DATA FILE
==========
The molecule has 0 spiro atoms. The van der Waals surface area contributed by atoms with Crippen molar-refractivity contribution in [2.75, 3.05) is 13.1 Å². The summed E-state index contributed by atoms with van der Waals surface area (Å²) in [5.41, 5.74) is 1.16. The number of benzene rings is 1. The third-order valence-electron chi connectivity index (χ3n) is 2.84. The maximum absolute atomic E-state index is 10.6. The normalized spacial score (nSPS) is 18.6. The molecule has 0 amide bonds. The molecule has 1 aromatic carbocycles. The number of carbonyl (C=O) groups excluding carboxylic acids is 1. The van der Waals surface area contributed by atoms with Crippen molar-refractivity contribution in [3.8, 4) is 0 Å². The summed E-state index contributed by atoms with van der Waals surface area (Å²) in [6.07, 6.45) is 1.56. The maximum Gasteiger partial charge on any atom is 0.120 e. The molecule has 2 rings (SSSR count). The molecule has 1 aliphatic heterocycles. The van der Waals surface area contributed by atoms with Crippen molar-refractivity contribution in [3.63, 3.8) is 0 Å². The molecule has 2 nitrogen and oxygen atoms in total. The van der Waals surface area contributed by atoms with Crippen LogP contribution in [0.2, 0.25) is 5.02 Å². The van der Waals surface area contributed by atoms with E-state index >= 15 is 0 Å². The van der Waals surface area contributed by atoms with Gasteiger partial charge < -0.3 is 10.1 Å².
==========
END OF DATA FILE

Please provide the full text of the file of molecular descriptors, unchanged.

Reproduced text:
The molecule has 0 spiro atoms. The van der Waals surface area contributed by atoms with Crippen molar-refractivity contribution in [2.75, 3.05) is 13.1 Å². The summed E-state index contributed by atoms with van der Waals surface area (Å²) in [5.41, 5.74) is 1.16. The number of benzene rings is 1. The third-order valence-electron chi connectivity index (χ3n) is 2.84. The maximum absolute atomic E-state index is 10.6. The normalized spacial score (nSPS) is 18.6. The molecule has 0 amide bonds. The molecule has 1 aromatic carbocycles. The number of carbonyl (C=O) groups excluding carboxylic acids is 1. The van der Waals surface area contributed by atoms with Crippen molar-refractivity contribution in [3.8, 4) is 0 Å². The summed E-state index contributed by atoms with van der Waals surface area (Å²) in [6.07, 6.45) is 1.56. The maximum Gasteiger partial charge on any atom is 0.120 e. The molecule has 2 rings (SSSR count). The molecule has 1 aliphatic heterocycles. The van der Waals surface area contributed by atoms with Crippen molar-refractivity contribution in [3.63, 3.8) is 0 Å². The molecule has 2 nitrogen and oxygen atoms in total. The van der Waals surface area contributed by atoms with Crippen LogP contribution in [0.2, 0.25) is 5.02 Å². The van der Waals surface area contributed by atoms with E-state index >= 15 is 0 Å². The van der Waals surface area contributed by atoms with Gasteiger partial charge < -0.3 is 10.1 Å².